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The James Webb Space Telescope witnesses an Earth oceans’ worth of water destroyed every month

26/02/2024 - 18:00

An international team, involving scientists from IAS, IRAP, ISMO and LERMA, has shed light on the destruction and reformation of a large quantity of water in the planet-forming disk “d203-506” located at the heart of the Orion Nebula. This discovery was made possible by an original multidisciplinary approach that combines observations from the JWST space telescope and quantum physics calculations. The study, carried out as a part of the PDRs4All¹ Early Release Science (ERS) program and led by Marion Zannese, a PhD student at the Institut d’Astrophysique Spatiale, has been published in Nature Astronomy.

The intense ultraviolet radiation produced by nearby massive stars leads to the rapid destruction and reformation of water in d203-506, making it a true interstellar laboratory. When water (H₂O) is destroyed by ultraviolet light, a hydroxyl radical (OH) is released with a fast-spinning (rotational) state, this is followed by the emission of photons in the mid-infrared. In total, it is estimated that the equivalent of a terrestrial ocean is destroyed every month in the young system d203-506! Thanks to near-infrared observations, JWST also reveals that the hydroxyl radical is also produced in abundance by reactions of atomic oxygen via the reaction O+H₂. OH is a key intermediate in the formation of water, as it then reacts with H₂ to form water via the OH+H₂ reaction. This brings us full circle. Some of the water that makes up our oceans may actually have gone through such a cycle!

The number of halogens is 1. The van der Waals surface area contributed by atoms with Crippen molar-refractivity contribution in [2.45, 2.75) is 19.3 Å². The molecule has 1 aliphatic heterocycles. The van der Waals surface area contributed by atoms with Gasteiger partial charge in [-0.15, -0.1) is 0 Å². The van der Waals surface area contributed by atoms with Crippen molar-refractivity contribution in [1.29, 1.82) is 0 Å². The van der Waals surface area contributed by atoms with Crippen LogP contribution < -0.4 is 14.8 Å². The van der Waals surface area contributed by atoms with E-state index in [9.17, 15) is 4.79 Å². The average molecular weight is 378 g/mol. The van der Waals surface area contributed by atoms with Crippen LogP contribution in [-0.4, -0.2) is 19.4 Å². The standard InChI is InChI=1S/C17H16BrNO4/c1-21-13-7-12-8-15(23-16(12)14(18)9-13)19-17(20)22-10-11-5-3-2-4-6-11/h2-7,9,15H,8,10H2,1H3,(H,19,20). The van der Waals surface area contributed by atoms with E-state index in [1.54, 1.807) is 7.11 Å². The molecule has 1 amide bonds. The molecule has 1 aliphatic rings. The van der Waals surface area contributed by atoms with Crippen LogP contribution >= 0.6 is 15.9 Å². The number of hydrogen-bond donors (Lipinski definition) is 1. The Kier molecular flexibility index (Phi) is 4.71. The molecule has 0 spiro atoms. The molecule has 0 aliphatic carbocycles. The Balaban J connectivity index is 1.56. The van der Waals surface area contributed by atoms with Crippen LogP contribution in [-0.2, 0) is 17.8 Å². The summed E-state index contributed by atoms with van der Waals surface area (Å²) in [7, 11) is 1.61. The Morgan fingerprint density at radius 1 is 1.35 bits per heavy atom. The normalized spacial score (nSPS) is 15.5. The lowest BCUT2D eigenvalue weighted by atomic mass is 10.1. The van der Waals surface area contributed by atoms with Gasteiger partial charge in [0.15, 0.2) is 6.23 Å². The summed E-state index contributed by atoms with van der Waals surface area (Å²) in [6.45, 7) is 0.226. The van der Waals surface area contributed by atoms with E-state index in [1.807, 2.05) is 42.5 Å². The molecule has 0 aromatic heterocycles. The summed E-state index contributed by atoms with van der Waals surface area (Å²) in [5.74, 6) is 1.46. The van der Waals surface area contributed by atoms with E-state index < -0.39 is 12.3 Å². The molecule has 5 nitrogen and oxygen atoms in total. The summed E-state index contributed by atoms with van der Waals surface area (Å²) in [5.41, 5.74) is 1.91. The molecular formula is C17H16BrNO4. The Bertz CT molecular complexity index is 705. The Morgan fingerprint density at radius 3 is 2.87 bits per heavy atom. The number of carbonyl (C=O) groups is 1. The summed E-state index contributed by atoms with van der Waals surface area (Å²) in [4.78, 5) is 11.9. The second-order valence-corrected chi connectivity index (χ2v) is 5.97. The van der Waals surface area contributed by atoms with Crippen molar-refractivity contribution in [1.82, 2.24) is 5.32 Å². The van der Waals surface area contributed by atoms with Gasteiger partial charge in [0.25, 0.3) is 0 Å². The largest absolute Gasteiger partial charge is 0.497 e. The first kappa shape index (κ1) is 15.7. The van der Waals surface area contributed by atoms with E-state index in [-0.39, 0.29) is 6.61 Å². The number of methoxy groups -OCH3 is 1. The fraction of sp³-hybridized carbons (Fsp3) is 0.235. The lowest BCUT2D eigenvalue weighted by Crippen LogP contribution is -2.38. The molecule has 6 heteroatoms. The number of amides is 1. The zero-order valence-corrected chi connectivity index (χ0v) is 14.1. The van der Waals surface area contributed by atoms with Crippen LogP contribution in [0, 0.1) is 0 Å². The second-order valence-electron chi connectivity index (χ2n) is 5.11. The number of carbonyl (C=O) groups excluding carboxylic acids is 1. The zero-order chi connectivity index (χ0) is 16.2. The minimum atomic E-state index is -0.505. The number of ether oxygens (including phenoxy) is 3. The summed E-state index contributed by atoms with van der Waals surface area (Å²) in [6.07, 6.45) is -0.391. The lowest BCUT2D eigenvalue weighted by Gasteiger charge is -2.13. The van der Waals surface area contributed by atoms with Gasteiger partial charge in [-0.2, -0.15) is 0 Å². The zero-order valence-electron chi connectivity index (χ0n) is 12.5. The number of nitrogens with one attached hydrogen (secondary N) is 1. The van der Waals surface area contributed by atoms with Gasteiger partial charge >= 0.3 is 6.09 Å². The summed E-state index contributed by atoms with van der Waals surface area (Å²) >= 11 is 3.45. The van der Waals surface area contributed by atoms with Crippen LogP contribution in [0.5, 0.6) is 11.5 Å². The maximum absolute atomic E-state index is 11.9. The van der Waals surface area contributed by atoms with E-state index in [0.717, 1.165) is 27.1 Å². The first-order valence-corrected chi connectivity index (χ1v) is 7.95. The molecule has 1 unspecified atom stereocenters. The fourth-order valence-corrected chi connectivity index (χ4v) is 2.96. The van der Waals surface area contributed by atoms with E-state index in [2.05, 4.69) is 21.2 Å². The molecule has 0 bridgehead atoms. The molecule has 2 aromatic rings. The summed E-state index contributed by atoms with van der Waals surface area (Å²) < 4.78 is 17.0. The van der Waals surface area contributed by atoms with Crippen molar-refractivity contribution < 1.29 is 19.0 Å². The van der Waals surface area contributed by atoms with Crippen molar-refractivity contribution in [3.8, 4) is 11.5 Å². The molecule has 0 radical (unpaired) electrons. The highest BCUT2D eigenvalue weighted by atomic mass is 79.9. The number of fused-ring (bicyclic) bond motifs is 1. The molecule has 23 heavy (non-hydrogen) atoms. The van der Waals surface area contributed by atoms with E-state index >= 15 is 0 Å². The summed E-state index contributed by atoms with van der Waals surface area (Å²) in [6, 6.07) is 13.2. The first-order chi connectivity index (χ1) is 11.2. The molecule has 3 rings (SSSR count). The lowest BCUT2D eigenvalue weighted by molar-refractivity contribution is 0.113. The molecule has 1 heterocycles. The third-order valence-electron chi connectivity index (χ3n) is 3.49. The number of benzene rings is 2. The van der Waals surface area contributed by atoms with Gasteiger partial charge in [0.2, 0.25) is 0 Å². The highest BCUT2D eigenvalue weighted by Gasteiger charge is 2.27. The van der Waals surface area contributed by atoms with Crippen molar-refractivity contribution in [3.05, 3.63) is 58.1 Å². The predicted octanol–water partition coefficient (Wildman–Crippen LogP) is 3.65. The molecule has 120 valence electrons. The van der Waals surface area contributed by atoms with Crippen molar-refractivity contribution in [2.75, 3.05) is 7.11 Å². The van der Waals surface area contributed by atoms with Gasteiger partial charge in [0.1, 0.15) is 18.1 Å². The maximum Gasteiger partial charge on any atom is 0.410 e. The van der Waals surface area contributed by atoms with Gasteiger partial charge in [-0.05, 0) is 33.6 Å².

This active water chemistry was detected with the James Webb Telescope (JWST), around "d203-506" thanks to a close collaboration with quantum dynamics experts from Madrid, Salamanca and Leiden. The reduction of the JWST/MIRI-MRS data, the instrument used to detect the OH molecule, was carried out at the French MIRI center of expertise, with the support of CNES and the ANR-labcom INCLASS between IAS and ACRI-ST.

¹ PDRs4All ( is one of the 13 Early Release Science programs, selected by NASA to demonstrate the capabilities of the JWST, bringing together international consortia.

Links :

  • Université Paris-Saclay press release
  • Article in Nature: Zannese, M., Tabone, B., Habart, E. et al. OH as a probe of the warm-water cycle in planet-forming disks. Nat Astron (2024). DOI: 10.1038/s41550-024-02203-0

Contacts at IAS: Marion Zannese, Benoit Tabone, Émilie Habart


Left and center: the young disk d203-506 buried in the Orion Nebula as seen by the JWST ©NASA/ESA/CSA/PDRs4All/Salomé Fuenmayor. Right: Animation illustrating how the formation and destruction of water was revealed by JWST observations (please click on the image to start the animation). ©M. Zannese

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